1. Think about the processes and systems currently in place in your company. Analyze which systems and processes support your business. Do they exist to support your business and people, or have they become obsolete dinosaurs that hinder more than help? Think about why and determine next steps.
  1. Think about the bias vs. objectivity of decision making by leaders within your company. Objectivity is a powerful perspective to effective decision making. This is the difference between “what we think we know” (bias) and “what we actually know” (objectivity) One is an opinion, and one is a combination of data, fact and our intuition or gut feel. Can you advance the objectivity of decisions ahead of the bias of judgments? Think about why and determine next steps.

Full Mental Engagement

Thinking is a continual process, rather than an abstract exercise. Thinking requires full mental engagement. When you are fully engaged in the thought process–– without distractions and interruptions—you can think clearly, critically, and strategically to solve the challenges your business faces each day.

Brent Patmos is the founder and President of Perpetual Development, Inc., an organizational performance company serving the exclusive needs of privately-held and family-owned business leaders. You can contact Brent via email: or by phone at 480-812-2200. You can follow Brent on twitter -  @BrentPatmos and connect with him on LinkedIn.




How to think with clarity

Clarity of Thought as a Competitive Advantage

When is the last time you stopped to consider the thoughts that are constantly running through your mind? This may appear to be an odd question to pose, but it is actually a valid query. Most of us don’t put much intellectual energy into how well we think, yet our thoughts drive every personal and business decision we make and action we take.

Clearly Competitive

When our thoughts are in disarray, it becomes difficult to make good business decisions and making the appropriate decision for your company can be the difference between success and failure. According to a survey conducted by McKinsey Quarterly , only 28 percent of surveyed executives felt that the quality of strategic decisions made in their companies was good. These results highlight the need for considerable improvement in our ability to think clearly about our business. Focusing on improving our capacity to think purposefully and strategically can give an organization a distinct competitive advantage.

The Busyness of Doing

We all too often find ourselves busy with all of the daily tasks (the doing) we need to accomplish. Our calendars are full of work to be accomplished and meetings to attend, but where does practicing clear, critical and strategic thinking fit into all this busyness? When we are preoccupied with doing, we are rarely focused on thinking. We push aside the thoughtful opportunities that could tip us and our company into the high-performance zone.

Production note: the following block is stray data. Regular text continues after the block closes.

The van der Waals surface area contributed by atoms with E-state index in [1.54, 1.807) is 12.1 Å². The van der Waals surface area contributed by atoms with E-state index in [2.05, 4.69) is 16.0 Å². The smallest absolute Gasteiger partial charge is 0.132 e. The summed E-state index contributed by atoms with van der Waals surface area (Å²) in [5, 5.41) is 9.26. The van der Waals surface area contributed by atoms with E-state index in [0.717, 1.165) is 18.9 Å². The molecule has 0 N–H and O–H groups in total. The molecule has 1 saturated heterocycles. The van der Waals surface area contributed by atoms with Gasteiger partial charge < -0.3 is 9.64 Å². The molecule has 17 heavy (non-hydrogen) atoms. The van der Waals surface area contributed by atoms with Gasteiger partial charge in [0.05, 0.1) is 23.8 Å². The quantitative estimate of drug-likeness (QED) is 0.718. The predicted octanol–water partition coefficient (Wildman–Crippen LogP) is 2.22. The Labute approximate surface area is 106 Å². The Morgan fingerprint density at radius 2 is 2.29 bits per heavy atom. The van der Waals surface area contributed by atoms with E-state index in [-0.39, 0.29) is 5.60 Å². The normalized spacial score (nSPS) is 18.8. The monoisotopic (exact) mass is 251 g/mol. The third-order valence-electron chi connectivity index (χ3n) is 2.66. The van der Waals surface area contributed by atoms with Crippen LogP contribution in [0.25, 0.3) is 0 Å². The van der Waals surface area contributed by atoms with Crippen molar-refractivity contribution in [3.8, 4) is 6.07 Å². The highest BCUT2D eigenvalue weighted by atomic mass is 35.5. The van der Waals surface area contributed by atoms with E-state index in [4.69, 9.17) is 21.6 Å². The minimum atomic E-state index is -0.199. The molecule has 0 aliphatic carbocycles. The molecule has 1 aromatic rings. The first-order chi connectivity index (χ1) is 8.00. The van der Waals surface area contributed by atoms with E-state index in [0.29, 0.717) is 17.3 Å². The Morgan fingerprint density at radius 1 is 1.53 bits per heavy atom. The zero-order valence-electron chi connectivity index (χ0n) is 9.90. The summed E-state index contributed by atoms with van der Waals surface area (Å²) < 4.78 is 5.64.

We start each day by doing; the alarm clock sounds and we’re off! We jump in the shower; dress; eat breakfast; commute to the office, and begin our work day as a series of thoughtless tasks. Doing is automatic and fundamental to our daily existence, and it’s much easier to “do” than it is to stop and consider.

While the “just do it” approach may clear your calendar, it probably won’t give your company a competitive advantage. It’s time we add “thinking” to our schedule. Carving out time to spend on practical, strategic and critical thoughts must become a daily priority in our lives. With so much depending on our ability to think clearly, we must find time to invest in the improvement of our critical thinking skills.

The Discipline of Thinking

Where doing is automatic, thinking requires discipline and focus. Blocking time on your calendar to spend exercising your brain is the first step toward improving your thought processes. The next is to prepare for the mental exercise. Think of it as mental stretching before you give your brain a workout.

No interruptions

You can’t focus your thoughts on strategy when you are constantly being interrupted. Turn off the phone; shut your door and concentrate.

One thing at a time

You must clear your mind of distractions in order to thoroughly consider and solve a business problem. Mental multi-tasking is the antithesis of strategic thinking. Pick one challenge and try to solve it with single-minded purpose.

Think you can

Believing that you can solve the problem at hand is critical to finding the appropriate solution. A lack of confidence in one’s ability leads to anxiety and muddles your thought process. So leave doubt at the door and trust your instincts.

These are a few of the techniques you can use to improve your critical, practical, and strategic thought processes. We’ll explore additional methods for refining your thinking ability in upcoming articles.

Brent Patmos is the founder and President of Perpetual Development, Inc., an organizational performance company serving the exclusive needs of privately-held and family-owned business leaders. You can contact Brent via email: or by phone at 480-812-2200. You can follow Brent on twitter -  @BrentPatmos and connect with him on LinkedIn.